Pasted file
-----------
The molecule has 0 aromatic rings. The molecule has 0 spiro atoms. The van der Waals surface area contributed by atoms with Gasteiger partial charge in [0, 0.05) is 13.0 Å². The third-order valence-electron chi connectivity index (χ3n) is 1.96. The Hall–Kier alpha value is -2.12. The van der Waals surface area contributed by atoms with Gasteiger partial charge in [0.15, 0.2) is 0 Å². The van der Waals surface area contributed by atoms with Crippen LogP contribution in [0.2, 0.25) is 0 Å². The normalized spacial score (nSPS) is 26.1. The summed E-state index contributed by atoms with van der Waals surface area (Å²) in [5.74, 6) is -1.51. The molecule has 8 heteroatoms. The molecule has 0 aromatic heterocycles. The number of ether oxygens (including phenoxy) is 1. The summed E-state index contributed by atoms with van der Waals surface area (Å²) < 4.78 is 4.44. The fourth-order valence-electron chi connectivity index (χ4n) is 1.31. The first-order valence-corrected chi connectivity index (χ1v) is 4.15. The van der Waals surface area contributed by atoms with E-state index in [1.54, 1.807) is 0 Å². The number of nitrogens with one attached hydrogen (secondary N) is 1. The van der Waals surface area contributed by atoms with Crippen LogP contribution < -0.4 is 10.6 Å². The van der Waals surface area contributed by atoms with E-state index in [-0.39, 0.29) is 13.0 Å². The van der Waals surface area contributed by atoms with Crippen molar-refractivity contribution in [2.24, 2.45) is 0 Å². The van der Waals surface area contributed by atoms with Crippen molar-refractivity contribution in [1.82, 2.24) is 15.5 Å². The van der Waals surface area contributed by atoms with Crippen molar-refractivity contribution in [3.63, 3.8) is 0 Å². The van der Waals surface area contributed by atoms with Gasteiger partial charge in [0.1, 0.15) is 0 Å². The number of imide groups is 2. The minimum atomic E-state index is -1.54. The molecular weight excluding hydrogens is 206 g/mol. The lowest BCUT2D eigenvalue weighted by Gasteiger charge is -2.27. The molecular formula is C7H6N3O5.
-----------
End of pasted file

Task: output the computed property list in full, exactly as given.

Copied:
The molecule has 0 aromatic rings. The molecule has 0 spiro atoms. The van der Waals surface area contributed by atoms with Gasteiger partial charge in [0, 0.05) is 13.0 Å². The third-order valence-electron chi connectivity index (χ3n) is 1.96. The Hall–Kier alpha value is -2.12. The van der Waals surface area contributed by atoms with Gasteiger partial charge in [0.15, 0.2) is 0 Å². The van der Waals surface area contributed by atoms with Crippen LogP contribution in [0.2, 0.25) is 0 Å². The normalized spacial score (nSPS) is 26.1. The summed E-state index contributed by atoms with van der Waals surface area (Å²) in [5.74, 6) is -1.51. The molecule has 8 heteroatoms. The molecule has 0 aromatic heterocycles. The number of ether oxygens (including phenoxy) is 1. The summed E-state index contributed by atoms with van der Waals surface area (Å²) < 4.78 is 4.44. The fourth-order valence-electron chi connectivity index (χ4n) is 1.31. The first-order valence-corrected chi connectivity index (χ1v) is 4.15. The van der Waals surface area contributed by atoms with E-state index in [1.54, 1.807) is 0 Å². The number of nitrogens with one attached hydrogen (secondary N) is 1. The van der Waals surface area contributed by atoms with Crippen LogP contribution < -0.4 is 10.6 Å². The van der Waals surface area contributed by atoms with E-state index in [-0.39, 0.29) is 13.0 Å². The van der Waals surface area contributed by atoms with Crippen molar-refractivity contribution in [2.24, 2.45) is 0 Å². The van der Waals surface area contributed by atoms with Crippen molar-refractivity contribution in [1.82, 2.24) is 15.5 Å². The van der Waals surface area contributed by atoms with Crippen molar-refractivity contribution in [3.63, 3.8) is 0 Å². The van der Waals surface area contributed by atoms with Gasteiger partial charge in [0.1, 0.15) is 0 Å². The number of imide groups is 2. The minimum atomic E-state index is -1.54. The molecular weight excluding hydrogens is 206 g/mol. The lowest BCUT2D eigenvalue weighted by Gasteiger charge is -2.27. The molecular formula is C7H6N3O5.